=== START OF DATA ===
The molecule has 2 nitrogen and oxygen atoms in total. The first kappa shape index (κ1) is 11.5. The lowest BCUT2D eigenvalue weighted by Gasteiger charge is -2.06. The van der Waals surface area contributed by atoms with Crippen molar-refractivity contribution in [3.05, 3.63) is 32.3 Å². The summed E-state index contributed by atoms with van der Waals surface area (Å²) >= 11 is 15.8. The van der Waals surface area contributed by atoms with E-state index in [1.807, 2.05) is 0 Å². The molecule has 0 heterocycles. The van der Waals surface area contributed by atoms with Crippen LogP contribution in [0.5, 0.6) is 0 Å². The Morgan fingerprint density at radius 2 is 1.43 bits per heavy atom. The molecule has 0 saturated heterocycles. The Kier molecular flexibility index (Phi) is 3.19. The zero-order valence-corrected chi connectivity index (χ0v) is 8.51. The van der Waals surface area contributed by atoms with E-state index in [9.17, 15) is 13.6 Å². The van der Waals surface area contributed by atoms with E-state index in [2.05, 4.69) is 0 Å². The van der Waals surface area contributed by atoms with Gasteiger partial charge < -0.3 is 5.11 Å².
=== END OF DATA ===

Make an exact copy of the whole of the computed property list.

The molecule has 2 nitrogen and oxygen atoms in total. The first kappa shape index (κ1) is 11.5. The lowest BCUT2D eigenvalue weighted by Gasteiger charge is -2.06. The van der Waals surface area contributed by atoms with Crippen molar-refractivity contribution in [3.05, 3.63) is 32.3 Å². The summed E-state index contributed by atoms with van der Waals surface area (Å²) >= 11 is 15.8. The van der Waals surface area contributed by atoms with E-state index in [1.807, 2.05) is 0 Å². The molecule has 0 heterocycles. The van der Waals surface area contributed by atoms with Crippen LogP contribution in [0.5, 0.6) is 0 Å². The Morgan fingerprint density at radius 2 is 1.43 bits per heavy atom. The molecule has 0 saturated heterocycles. The Kier molecular flexibility index (Phi) is 3.19. The zero-order valence-corrected chi connectivity index (χ0v) is 8.51. The van der Waals surface area contributed by atoms with E-state index in [9.17, 15) is 13.6 Å². The van der Waals surface area contributed by atoms with E-state index in [2.05, 4.69) is 0 Å². The van der Waals surface area contributed by atoms with Gasteiger partial charge < -0.3 is 5.11 Å².